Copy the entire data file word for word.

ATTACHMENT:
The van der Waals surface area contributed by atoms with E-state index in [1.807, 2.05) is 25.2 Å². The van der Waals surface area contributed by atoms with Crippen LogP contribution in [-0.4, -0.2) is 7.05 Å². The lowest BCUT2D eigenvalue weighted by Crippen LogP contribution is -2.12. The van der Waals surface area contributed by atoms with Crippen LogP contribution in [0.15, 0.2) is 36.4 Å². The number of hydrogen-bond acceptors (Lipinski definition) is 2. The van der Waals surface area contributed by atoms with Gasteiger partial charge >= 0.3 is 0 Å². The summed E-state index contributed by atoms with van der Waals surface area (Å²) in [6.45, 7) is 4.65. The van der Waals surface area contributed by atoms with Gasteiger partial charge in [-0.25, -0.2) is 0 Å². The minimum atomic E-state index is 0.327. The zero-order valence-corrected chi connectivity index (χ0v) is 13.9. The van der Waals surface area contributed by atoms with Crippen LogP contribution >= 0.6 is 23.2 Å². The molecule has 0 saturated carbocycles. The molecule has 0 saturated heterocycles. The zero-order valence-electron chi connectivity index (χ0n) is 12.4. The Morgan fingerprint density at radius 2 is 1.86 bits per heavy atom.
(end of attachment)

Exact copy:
The van der Waals surface area contributed by atoms with E-state index in [1.807, 2.05) is 25.2 Å². The van der Waals surface area contributed by atoms with Crippen LogP contribution in [-0.4, -0.2) is 7.05 Å². The lowest BCUT2D eigenvalue weighted by Crippen LogP contribution is -2.12. The van der Waals surface area contributed by atoms with Crippen LogP contribution in [0.15, 0.2) is 36.4 Å². The number of hydrogen-bond acceptors (Lipinski definition) is 2. The van der Waals surface area contributed by atoms with Gasteiger partial charge >= 0.3 is 0 Å². The summed E-state index contributed by atoms with van der Waals surface area (Å²) in [6.45, 7) is 4.65. The van der Waals surface area contributed by atoms with Gasteiger partial charge in [-0.25, -0.2) is 0 Å². The minimum atomic E-state index is 0.327. The zero-order valence-corrected chi connectivity index (χ0v) is 13.9. The van der Waals surface area contributed by atoms with Crippen LogP contribution >= 0.6 is 23.2 Å². The molecule has 0 saturated carbocycles. The molecule has 0 saturated heterocycles. The zero-order valence-electron chi connectivity index (χ0n) is 12.4. The Morgan fingerprint density at radius 2 is 1.86 bits per heavy atom.